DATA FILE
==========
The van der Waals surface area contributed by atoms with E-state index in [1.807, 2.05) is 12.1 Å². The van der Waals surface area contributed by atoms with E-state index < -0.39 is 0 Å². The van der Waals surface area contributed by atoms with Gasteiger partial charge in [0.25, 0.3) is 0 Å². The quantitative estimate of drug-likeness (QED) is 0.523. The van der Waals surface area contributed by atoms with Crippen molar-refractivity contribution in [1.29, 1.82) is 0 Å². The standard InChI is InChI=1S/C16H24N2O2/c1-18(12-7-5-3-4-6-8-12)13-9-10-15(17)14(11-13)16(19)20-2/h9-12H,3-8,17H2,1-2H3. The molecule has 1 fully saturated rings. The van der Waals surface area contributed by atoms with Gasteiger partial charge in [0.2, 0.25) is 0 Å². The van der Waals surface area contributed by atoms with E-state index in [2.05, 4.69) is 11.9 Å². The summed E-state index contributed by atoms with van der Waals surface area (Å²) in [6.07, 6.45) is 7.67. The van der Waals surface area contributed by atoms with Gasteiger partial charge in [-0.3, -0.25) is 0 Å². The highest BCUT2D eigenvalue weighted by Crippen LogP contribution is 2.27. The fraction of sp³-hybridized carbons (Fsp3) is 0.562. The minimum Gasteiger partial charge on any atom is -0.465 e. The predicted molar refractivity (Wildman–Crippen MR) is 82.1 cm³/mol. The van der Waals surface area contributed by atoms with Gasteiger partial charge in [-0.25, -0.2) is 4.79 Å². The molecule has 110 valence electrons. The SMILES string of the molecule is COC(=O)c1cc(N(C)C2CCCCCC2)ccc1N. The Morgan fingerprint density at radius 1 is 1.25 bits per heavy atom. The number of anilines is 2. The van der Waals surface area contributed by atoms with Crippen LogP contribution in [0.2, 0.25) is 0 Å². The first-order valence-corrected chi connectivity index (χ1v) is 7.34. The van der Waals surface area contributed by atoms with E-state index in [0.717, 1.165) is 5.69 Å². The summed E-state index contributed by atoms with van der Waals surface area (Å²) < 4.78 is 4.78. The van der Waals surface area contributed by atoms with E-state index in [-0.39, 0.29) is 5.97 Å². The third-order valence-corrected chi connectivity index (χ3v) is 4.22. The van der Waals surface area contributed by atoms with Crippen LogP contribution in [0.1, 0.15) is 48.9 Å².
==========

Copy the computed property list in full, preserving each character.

The van der Waals surface area contributed by atoms with E-state index in [1.807, 2.05) is 12.1 Å². The van der Waals surface area contributed by atoms with E-state index < -0.39 is 0 Å². The van der Waals surface area contributed by atoms with Gasteiger partial charge in [0.25, 0.3) is 0 Å². The quantitative estimate of drug-likeness (QED) is 0.523. The van der Waals surface area contributed by atoms with Crippen molar-refractivity contribution in [1.29, 1.82) is 0 Å². The standard InChI is InChI=1S/C16H24N2O2/c1-18(12-7-5-3-4-6-8-12)13-9-10-15(17)14(11-13)16(19)20-2/h9-12H,3-8,17H2,1-2H3. The molecule has 1 fully saturated rings. The van der Waals surface area contributed by atoms with Gasteiger partial charge in [0.2, 0.25) is 0 Å². The van der Waals surface area contributed by atoms with E-state index in [2.05, 4.69) is 11.9 Å². The summed E-state index contributed by atoms with van der Waals surface area (Å²) in [6.07, 6.45) is 7.67. The van der Waals surface area contributed by atoms with Gasteiger partial charge in [-0.3, -0.25) is 0 Å². The highest BCUT2D eigenvalue weighted by Crippen LogP contribution is 2.27. The fraction of sp³-hybridized carbons (Fsp3) is 0.562. The minimum Gasteiger partial charge on any atom is -0.465 e. The predicted molar refractivity (Wildman–Crippen MR) is 82.1 cm³/mol. The van der Waals surface area contributed by atoms with Gasteiger partial charge in [-0.25, -0.2) is 4.79 Å². The molecule has 110 valence electrons. The SMILES string of the molecule is COC(=O)c1cc(N(C)C2CCCCCC2)ccc1N. The Morgan fingerprint density at radius 1 is 1.25 bits per heavy atom. The number of anilines is 2. The van der Waals surface area contributed by atoms with Crippen LogP contribution in [0.2, 0.25) is 0 Å². The first-order valence-corrected chi connectivity index (χ1v) is 7.34. The van der Waals surface area contributed by atoms with E-state index in [0.717, 1.165) is 5.69 Å². The summed E-state index contributed by atoms with van der Waals surface area (Å²) < 4.78 is 4.78. The van der Waals surface area contributed by atoms with E-state index in [-0.39, 0.29) is 5.97 Å². The third-order valence-corrected chi connectivity index (χ3v) is 4.22. The van der Waals surface area contributed by atoms with Crippen LogP contribution in [0.1, 0.15) is 48.9 Å².